This was contributed by Chip to Amiglia:
Uncle Buddy was one of my favorite relatives. I knew him by the name `Buddy’ since forever; I didn’t find out that his given name was `Fred’ until he married Bruna. I can still recall being mildly shocked to hear her use his real name. Being all of 10 years old back then, it had not dawned on me that `Buddy’ was only a nickname, like `Chip’. We had that in common, although I didn’t know it at the time.
My mother once said he was the kindest person she had ever known, and I do believe that was his most essential quality, the one that defines him. My mother once recounted how she and my father had been stranded at the airport in the wee hours, and he had come some thirty or forty miles to pick them up. He was the sort of man who would do such things for people. Most of us would have relegated them to a taxi.
My earliest memories of him are in Chicago, when I was about four. This must have been in 1950 or 1951. My dad must have been doing his residency at the Chicago Eye and Ear Institute. I suppose he and my mother had some weekend plans, because Tim and I spent the weekend with Buddy. He was still married to his first wife, someone named Betty, a nice, but very pale and shy woman with slightly protruding teeth – about as different from Bruna as it is possible to imagine. Uncle Buddy must not have had the slightest idea what to do with two small boys aged 3 and 4, but he did his best – that kindness again. We went to a museum and took a speedboat ride on Lake Michigan, which was a lot of fun.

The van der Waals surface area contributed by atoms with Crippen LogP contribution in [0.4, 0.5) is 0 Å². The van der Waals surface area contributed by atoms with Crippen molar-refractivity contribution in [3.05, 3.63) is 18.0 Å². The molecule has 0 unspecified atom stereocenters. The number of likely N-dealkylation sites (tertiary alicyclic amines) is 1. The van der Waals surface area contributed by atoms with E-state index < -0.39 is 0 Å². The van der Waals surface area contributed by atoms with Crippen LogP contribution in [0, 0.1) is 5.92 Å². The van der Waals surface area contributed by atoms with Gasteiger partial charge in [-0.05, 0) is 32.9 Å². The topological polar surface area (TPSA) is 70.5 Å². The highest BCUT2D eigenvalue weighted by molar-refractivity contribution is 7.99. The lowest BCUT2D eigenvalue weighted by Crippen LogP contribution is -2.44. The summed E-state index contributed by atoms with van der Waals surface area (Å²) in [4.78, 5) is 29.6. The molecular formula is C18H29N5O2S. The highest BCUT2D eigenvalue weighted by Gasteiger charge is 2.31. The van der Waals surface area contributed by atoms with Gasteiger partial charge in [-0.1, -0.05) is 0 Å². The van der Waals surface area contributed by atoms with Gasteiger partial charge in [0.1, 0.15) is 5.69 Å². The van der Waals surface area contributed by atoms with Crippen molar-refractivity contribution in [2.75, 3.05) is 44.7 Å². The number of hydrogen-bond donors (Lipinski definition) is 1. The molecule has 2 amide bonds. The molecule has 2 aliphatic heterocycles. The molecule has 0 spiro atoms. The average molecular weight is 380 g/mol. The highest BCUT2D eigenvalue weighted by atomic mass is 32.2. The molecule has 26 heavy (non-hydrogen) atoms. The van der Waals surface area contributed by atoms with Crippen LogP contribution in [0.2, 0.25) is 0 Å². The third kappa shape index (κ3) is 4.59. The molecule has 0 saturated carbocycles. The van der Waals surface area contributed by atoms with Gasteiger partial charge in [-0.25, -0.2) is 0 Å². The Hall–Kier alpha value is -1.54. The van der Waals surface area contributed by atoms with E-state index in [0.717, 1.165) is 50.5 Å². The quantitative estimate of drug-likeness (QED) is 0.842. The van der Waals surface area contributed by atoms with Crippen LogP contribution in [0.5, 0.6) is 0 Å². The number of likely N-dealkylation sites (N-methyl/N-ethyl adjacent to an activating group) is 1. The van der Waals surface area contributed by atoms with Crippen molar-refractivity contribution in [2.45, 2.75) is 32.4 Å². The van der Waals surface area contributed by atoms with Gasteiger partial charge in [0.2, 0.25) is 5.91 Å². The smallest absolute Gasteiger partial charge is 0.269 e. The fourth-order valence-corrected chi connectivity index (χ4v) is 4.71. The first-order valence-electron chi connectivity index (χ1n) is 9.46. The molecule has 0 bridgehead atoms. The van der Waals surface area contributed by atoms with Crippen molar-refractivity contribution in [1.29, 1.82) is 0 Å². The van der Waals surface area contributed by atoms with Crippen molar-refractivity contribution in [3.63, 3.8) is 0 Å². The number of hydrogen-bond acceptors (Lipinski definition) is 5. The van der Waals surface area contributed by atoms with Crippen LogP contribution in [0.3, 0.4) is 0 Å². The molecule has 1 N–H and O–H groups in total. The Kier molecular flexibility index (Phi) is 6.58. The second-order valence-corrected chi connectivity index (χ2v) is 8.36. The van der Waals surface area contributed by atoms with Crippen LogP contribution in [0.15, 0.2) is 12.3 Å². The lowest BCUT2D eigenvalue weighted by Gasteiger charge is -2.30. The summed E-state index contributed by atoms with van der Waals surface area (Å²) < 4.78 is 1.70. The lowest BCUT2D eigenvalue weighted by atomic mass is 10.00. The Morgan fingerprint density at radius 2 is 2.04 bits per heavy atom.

What he was doing in Chicago then I don’t know. Years later, when I was in the middle school years and an absolutely terrible student, my mother used to tell me about his experience as a cautionary tale. According to her, he had enrolled with his G.I. Bill money in a program at the University of Chicago that would have brought him a master’s degree in only four years. As I was told – repeatedly – he had done superbly in the physical science part of the course, but had for whatever reason refused to satisfy the breadth requirements of the curriculum, leaving himself without a degree when the funds were gone. As a result (according to her, lecturing to me), he was continually frustrated by the lack of a credential, and has to settle for chemical engineering jobs that he was vastly overqualified for. How much of this is true I don’t know. My mother was making a point, not doing history.